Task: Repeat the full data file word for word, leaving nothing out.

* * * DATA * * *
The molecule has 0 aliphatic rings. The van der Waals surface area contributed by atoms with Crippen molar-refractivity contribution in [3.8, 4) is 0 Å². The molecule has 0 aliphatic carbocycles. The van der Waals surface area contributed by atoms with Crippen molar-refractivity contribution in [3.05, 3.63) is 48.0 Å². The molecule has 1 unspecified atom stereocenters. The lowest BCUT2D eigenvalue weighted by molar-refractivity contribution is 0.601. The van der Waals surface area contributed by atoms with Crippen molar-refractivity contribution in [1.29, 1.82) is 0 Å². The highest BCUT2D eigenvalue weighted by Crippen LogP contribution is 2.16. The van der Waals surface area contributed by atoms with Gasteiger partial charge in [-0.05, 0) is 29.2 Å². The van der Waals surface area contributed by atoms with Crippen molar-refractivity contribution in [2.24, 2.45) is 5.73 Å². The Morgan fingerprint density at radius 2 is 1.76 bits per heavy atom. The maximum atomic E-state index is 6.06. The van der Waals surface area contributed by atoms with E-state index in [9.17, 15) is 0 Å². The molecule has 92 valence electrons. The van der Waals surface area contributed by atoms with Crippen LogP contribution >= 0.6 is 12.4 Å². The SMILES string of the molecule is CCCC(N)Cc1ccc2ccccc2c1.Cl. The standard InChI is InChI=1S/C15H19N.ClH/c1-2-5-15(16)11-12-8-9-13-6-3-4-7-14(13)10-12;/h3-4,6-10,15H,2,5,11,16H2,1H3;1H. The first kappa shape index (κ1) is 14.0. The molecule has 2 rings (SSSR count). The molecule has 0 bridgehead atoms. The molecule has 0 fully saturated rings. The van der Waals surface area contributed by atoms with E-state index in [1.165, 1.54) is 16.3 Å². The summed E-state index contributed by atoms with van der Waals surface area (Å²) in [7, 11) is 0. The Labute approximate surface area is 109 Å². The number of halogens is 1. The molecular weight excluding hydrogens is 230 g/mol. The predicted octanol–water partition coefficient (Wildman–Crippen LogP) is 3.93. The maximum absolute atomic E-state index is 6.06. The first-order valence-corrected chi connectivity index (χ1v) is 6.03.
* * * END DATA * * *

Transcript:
The molecule has 0 aliphatic rings. The van der Waals surface area contributed by atoms with Crippen molar-refractivity contribution in [3.8, 4) is 0 Å². The molecule has 0 aliphatic carbocycles. The van der Waals surface area contributed by atoms with Crippen molar-refractivity contribution in [3.05, 3.63) is 48.0 Å². The molecule has 1 unspecified atom stereocenters. The lowest BCUT2D eigenvalue weighted by molar-refractivity contribution is 0.601. The van der Waals surface area contributed by atoms with Crippen molar-refractivity contribution in [1.29, 1.82) is 0 Å². The highest BCUT2D eigenvalue weighted by Crippen LogP contribution is 2.16. The van der Waals surface area contributed by atoms with Gasteiger partial charge in [-0.05, 0) is 29.2 Å². The van der Waals surface area contributed by atoms with Crippen molar-refractivity contribution in [2.24, 2.45) is 5.73 Å². The Morgan fingerprint density at radius 2 is 1.76 bits per heavy atom. The maximum atomic E-state index is 6.06. The van der Waals surface area contributed by atoms with E-state index in [9.17, 15) is 0 Å². The molecule has 92 valence electrons. The van der Waals surface area contributed by atoms with Crippen LogP contribution >= 0.6 is 12.4 Å². The SMILES string of the molecule is CCCC(N)Cc1ccc2ccccc2c1.Cl. The standard InChI is InChI=1S/C15H19N.ClH/c1-2-5-15(16)11-12-8-9-13-6-3-4-7-14(13)10-12;/h3-4,6-10,15H,2,5,11,16H2,1H3;1H. The first kappa shape index (κ1) is 14.0. The molecule has 2 rings (SSSR count). The molecule has 0 bridgehead atoms. The molecule has 0 fully saturated rings. The van der Waals surface area contributed by atoms with E-state index in [1.165, 1.54) is 16.3 Å². The summed E-state index contributed by atoms with van der Waals surface area (Å²) in [7, 11) is 0. The Labute approximate surface area is 109 Å². The number of halogens is 1. The molecular weight excluding hydrogens is 230 g/mol. The predicted octanol–water partition coefficient (Wildman–Crippen LogP) is 3.93. The maximum absolute atomic E-state index is 6.06. The first-order valence-corrected chi connectivity index (χ1v) is 6.03.